Achievement growth in K-8 Catholic schools using NWEA data
Journal of Catholic Education, 24 (2). http://dx.doi.org/10.15365/joce.2402012021
Using a national sample of kindergarten to eighth grade students from Catholic and public schools who took MAP Growth assessments, we examine achievement growth over time between sectors. Our findings suggest that while Catholic school students score higher in math and reading than public school students on average, they also enter each school year at a higher level. Public school students close this gap to some degree during the school year. Additionally, these patterns varied by age and subject. Catholic school students in the earlier grades show less growth in both reading and math during the academic year compared to their public school peers, but in middle school, growth patterns in math were comparable across sectors.See More
This article was published outside of NWEA. The full text can be found at the link above.
It matters how you start: Early numeracy mastery predicts high school math course-taking and college attendance
Using data from the Applied Problems subtest of the Woodcock-Johnson Tests of Achievement administered to 1,364 children from the National Institute of Child Health and Human Development (NICHD) Study of Early Childcare and Youth Development (SECCYD), this study measures children’s mastery of three numeric competencies (counting, concrete representational arithmetic and abstract arithmetic operations) at 54 months of age.
By: Pamela Davis-Kean, Thurston Domina, Megan Kuhfeld, Alexa Ellis, Elizabeth Gershoff
Identifying students who are off-track academically in 9th grade: The role of social-emotional learning trajectories
This study examined the stability of social-emotional learning (SEL) skills and the extent to which students’ initial level in SEL skills in 6th grade and growth in SEL skills from 6th to 8th grade are related to students’ successful transition to secondary school. Findings suggest that understanding how a student develops social-emotionally can improve identification of students not on track to succeed in high school.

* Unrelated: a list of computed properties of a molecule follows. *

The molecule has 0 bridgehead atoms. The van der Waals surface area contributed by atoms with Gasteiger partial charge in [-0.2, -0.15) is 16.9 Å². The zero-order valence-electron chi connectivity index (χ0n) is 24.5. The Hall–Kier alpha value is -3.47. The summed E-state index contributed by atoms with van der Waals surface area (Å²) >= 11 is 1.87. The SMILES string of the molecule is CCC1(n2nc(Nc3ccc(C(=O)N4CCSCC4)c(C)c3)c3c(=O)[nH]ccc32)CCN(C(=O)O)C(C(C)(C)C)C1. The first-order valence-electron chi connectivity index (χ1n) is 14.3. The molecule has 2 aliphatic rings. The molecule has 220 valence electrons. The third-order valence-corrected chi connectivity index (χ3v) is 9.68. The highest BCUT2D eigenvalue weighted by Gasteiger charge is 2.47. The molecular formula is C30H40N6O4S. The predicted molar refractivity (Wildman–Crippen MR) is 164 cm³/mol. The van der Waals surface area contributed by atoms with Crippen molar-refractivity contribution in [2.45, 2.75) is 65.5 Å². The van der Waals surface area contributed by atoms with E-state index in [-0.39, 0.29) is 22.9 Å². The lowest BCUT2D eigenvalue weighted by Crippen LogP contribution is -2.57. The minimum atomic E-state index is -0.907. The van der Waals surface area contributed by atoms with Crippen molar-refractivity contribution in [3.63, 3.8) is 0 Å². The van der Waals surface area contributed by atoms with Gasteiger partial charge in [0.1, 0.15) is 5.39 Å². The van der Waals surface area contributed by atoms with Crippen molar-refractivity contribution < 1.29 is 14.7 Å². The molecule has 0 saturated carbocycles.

Researchers interviewed parents whose children participated in a three-week structured kindergarten transition program designed to promote parental involvement in school, reduce students’ chronic absenteeism, and increase children’s readiness for kindergarten. Interviewees expressed that participating in the program yielded benefits for themselves and their children, and proposed various ways that adjusting the program could better meet the needs of all stakeholders. Parent suggestions were synthesized into multiple implications for practice and substantiated by current relevant literature.
By: Christopher Merideth, Beth Cavanaugh, Sue Romas, Nicole Ralston, Eva Arias, Beth Tarasawa, Jacqueline Waggoner
This study examined family factors associated with school mobility and if either a move during the previous year or cumulative moves across elementary school were related to child functioning. School mobility during elementary school did not appear to be a pervasive risk although the authors were unable to study very high rates of school mobility because of very small sample sizes.
By: Deborah Lowe Vandell, Megan Kuhfeld, Elizabeth Gershoff, Robert Crosnoe
This study identifies students’ academic trajectories in the middle grades relative to a set of college readiness benchmarks. We apply math and reading college readiness benchmarks to rich longitudinal data for more than 360,000 students across the nation. Student-level and school-level demographic characteristics significantly predict academic trajectories.
Among the many ways in which schools are being transformed by the COVID-19 pandemic, the change in kindergarten enrollment is likely to have important consequences in classrooms across the nation. Because the academic and nonacademic skills students develop in their preschool and early elementary school years are foundational to important longer-term outcomes, understanding these changes and finding ways to effectively support our youngest students’ learning is critical for educators and leaders. Drawing on recent research, we offer four timely considerations for district, school, and classroom leaders.
The Wall Street Journal‘s Susan Pinker reports on new research examining the extent to which the benefits of pre-K education persist through kindergarten.
Mentions: Erik Ruzek, Arya Ansari, Robert Pianta, Jessica Whittaker, Virginia Vitiello
Topics: Early learning